Florida Ironman competitors before the start of the race
Fun with numbers and charts. You may have to look at the chart a few times to see what it’s actually saying.
Earl Sampson has been stopped and questioned by Miami Gardens police 258 times in four years.
He’s been searched more than 100 times. And arrested and jailed 56 times.
Despite his long rap sheet, Sampson, 28, has never been convicted of anything more serious than possession of marijuana.
Miami Gardens police have arrested Sampson 62 times for one offense: trespassing.
Almost every citation was issued at the same place: the 207 Quickstop, a convenience store on 207th Street in Miami Gardens.
But Sampson isn’t loitering. He works as a clerk at the Quickstop.
So how can he be trespassing when he works there? It’s a question the store’s owner, Alex Saleh, 36, has been asking for more than a year as he watched Sampson, his other employees and his customers, day after day, being stopped and frisked by Miami Gardens police. Most of them, like Sampson, are poor and black.
And, like Sampson, many of them have been cited for minor infractions, sometimes as often as three times in the same day.
Saleh was so troubled by what he saw that he decided to install video cameras in his store. Not to protect himself from criminals, because he says he has never been robbed. He installed the cameras — 15 of them — he said, to protect him and his customers from police.
Since he installed the cameras in June 2012 he has collected more than two dozen videos, some of which have been obtained by the Miami Herald. Those tapes, and Sampson’s 38-page criminal history — including charges never even pursued by prosecutors — raise some troubling questions about the conduct of the city’s police officers.
The videos show, among other things, cops stopping citizens, questioning them, aggressively searching them and arresting them for trespassing when they have permission to be on the premises; officers conducting searches of Saleh’s business without search warrants or permission; using what appears to be excessive force on subjects who are clearly not resisting arrest and filing inaccurate police reports in connection with the arrests.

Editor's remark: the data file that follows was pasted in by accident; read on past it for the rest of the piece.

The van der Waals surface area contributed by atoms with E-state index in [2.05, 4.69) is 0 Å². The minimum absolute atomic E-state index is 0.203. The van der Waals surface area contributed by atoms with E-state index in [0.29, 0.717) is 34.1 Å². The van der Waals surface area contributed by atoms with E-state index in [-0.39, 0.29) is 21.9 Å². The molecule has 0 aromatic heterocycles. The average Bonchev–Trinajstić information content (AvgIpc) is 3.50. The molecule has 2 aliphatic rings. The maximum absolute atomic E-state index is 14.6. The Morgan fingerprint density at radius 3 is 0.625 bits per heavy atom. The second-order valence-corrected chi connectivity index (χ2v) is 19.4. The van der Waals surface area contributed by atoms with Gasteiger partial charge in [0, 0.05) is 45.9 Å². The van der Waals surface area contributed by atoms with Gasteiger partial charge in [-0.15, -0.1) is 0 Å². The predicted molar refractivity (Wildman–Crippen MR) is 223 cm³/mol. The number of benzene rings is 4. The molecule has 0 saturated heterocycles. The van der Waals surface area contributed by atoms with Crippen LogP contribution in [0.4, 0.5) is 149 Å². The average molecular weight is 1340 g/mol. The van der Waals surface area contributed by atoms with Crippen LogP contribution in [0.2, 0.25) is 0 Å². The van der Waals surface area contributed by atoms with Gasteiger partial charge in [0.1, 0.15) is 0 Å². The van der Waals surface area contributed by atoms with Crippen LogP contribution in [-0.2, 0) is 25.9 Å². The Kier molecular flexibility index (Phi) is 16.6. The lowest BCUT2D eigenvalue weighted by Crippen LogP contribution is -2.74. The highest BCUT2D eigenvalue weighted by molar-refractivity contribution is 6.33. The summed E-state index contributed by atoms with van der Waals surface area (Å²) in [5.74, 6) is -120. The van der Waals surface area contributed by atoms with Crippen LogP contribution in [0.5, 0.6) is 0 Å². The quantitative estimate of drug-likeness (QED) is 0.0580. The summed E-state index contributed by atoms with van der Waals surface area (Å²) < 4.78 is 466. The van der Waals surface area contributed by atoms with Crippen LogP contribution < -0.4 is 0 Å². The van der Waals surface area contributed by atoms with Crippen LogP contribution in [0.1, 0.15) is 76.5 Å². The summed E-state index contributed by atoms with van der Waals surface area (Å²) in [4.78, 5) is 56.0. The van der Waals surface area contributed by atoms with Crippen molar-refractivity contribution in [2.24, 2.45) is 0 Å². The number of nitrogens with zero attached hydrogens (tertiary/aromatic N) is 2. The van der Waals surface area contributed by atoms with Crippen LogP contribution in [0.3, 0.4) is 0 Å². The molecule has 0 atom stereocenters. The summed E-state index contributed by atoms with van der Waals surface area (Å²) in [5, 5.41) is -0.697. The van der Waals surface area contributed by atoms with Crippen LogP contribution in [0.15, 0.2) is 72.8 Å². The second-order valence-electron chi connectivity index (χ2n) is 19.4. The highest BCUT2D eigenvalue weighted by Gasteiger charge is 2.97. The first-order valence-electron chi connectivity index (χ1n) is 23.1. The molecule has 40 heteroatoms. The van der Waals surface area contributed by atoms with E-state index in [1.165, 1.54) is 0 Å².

Ta-Nehisi Coates, on the killing of Trayvon Martin by George Zimmerman. (via theatlantic)
In the full post, which you should read, Coates also recommends reading New Yorker posts by Jelani Cobb. Some or all of those might be behind a paywall, so I’m posting an excerpt here. And remember that, increasingly, newsrooms and periodicals have fewer voices of color (is that a thing?) at a time when they’re needed more and more.
We can take from this verdict the understanding that it means validation for the idea that the actions George Zimmerman took that night are those of a reasonable man, that the conclusions he drew are sound, and that a black teenager can be considered armed any time he is walking down a paved street. We can take from this trial the knowledge that a grieving family was capable of displaying inestimable reserves of grace. Following the verdict Sybrina Fulton posted a benediction to Twitter: “Lord during my darkest hour I lean on you. You are all that I have. At the end of the day, GOD is still in control.” The Twitter account of Tracy Martin, Trayvon’s father, features an image of him holding Trayvon as a toddler, a birthday hat perched on the boy’s head. At trial, they sat through a grim procession of autopsy photos and audio of the gunshot that ended their son’s life. No matter what the verdict, their simple pursuit of justice meant amplifying the trauma of their loss by some unknowable exponent.
There’s fear that the verdict will embolden vigilantes but that need not be the concern: History has already done that. You need not recall specifics of everything that has transpired in Florida over the past two hundred years to recognize this. The details of Rosewood, the black town terrorized and burned to the ground in 1923, and of Groveland and the black men falsely accused of rape and murdered there in 1949, can remain obscure and retain sway over our present concerns. Names—like Claude Neal, lynched in 1934, and Harry and Harriette Moore, N.A.A.C.P. organizers in Mims County, killed by a firebomb in 1951—can be overlooked. What cannot be forgotten, however, is that there were no consequences for those actions.
Perhaps history does not repeat itself exactly, but it is certainly prone to extended paraphrases. Long before the jury announced its decision, many people had seen what the outcome would be, had known it would be a strange echo of the words Zimmerman uttered that rainy night in central Florida: they always get away.
Republican volunteer scaring old people in Clay County, FL, claiming they can ‘kiss Medicare goodbye’ if the President is re-elected, and that Obama is ‘a Muslim’ with ‘a socialistic view’ of America. Captured on answering machine tape and given to St. Augustine, FL newspaper. Listen to it; it’s only 1 minute long.
Birdhouse, baby bluebird’s open mouth, waiting for dinner. Food was delivered by email shortly after this shot was taken. Didn’t want to get any closer than this. July 2012
Lance Armstrong transitioning from swimming to biking at Florida Ironman 70.3, May 2012. He ended up winning the event, his first triathlon win since something like 1990, before he took up biking full-time.